A packager OF
dreams TH E NATI O NAL PAPER TR AD E A S S O CIATI O N
STOUGHTON PRINTING AND ITS RECORD JACKETS THRIVE AS VINYL CONTINUES ITS RESURGENCE
BY LEAH WHEELER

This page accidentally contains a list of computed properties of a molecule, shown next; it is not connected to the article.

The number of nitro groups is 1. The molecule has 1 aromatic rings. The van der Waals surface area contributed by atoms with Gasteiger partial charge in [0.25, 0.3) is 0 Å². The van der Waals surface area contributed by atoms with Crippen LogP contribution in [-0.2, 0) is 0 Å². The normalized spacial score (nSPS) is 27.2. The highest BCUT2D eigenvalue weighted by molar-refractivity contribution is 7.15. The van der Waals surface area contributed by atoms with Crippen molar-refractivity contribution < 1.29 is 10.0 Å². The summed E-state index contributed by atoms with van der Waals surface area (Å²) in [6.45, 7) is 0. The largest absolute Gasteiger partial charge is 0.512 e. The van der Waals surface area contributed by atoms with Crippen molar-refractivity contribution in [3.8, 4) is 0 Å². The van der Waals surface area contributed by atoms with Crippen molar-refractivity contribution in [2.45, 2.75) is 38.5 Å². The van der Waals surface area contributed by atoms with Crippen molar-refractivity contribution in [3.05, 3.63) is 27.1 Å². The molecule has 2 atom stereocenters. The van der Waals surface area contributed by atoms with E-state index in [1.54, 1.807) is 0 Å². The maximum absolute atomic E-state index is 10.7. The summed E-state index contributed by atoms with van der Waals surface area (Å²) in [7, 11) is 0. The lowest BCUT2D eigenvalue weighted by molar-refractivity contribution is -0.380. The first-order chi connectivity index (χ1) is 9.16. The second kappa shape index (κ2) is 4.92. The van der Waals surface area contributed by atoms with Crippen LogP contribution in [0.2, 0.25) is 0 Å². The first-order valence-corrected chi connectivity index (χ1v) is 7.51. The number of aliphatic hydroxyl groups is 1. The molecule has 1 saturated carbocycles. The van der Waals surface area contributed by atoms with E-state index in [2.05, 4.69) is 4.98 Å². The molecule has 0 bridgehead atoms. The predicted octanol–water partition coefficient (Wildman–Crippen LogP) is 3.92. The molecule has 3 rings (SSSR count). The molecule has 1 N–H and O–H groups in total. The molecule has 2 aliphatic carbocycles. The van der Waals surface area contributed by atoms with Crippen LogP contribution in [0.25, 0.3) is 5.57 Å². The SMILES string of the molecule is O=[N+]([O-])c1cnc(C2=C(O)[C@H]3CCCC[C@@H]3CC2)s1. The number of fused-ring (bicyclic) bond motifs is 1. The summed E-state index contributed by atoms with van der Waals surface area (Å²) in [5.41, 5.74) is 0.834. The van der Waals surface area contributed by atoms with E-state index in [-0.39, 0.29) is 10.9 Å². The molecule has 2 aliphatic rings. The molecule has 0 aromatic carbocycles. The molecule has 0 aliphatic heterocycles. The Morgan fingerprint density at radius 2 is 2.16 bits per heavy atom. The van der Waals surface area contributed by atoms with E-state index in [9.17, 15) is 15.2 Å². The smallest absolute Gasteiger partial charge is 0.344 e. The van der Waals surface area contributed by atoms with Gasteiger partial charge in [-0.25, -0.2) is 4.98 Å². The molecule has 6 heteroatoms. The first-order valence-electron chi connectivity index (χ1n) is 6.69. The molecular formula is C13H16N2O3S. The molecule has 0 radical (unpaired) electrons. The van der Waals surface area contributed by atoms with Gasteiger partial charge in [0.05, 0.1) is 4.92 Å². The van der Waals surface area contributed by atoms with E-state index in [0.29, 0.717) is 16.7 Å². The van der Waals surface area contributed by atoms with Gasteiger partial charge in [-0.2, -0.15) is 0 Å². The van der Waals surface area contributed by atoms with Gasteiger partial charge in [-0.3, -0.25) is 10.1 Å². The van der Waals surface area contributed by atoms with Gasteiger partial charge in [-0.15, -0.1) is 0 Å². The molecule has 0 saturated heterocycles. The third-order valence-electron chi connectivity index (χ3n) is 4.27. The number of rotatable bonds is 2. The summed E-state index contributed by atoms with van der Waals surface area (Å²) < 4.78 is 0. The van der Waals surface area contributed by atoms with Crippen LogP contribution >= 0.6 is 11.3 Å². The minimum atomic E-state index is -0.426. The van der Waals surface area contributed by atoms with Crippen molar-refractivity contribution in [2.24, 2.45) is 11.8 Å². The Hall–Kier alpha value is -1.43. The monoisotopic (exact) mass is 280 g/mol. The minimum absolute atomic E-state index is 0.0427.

f you bought a fan belt for your car, you probably would not preserve the box and add it to your special collection or hang it on the wall of your home. But a record jacket is a unique packaging product that is synonymous with the music contained within it. “There is no other product out there where the package is an essential part of the product like a vinyl record jacket,” said Jack Stoughton Jr., president of Stoughton Printing of Industry, California. “Every record jacket we produce is unique and uniquely representative of the music, the artist, the genre, the essence of the music it surrounds.” Vinyl record jackets are an art form that is visual, tactile and auditory. They invoke not only the music, stories, harmonies and lyrics of the record, but they often also evoke a special time, place or feeling in the life of the listener. Alex Steinweiss popularized album artwork for Columbia Records back in 1938, and jackets have become increasingly complex and unique ever since. The art form has evolved from 45 RPM singles to direct-to-board jackets and gatefolds to Stoughton’s own brand of “Old Style” jackets combining old world craftsmanship with modern-day printing techniques.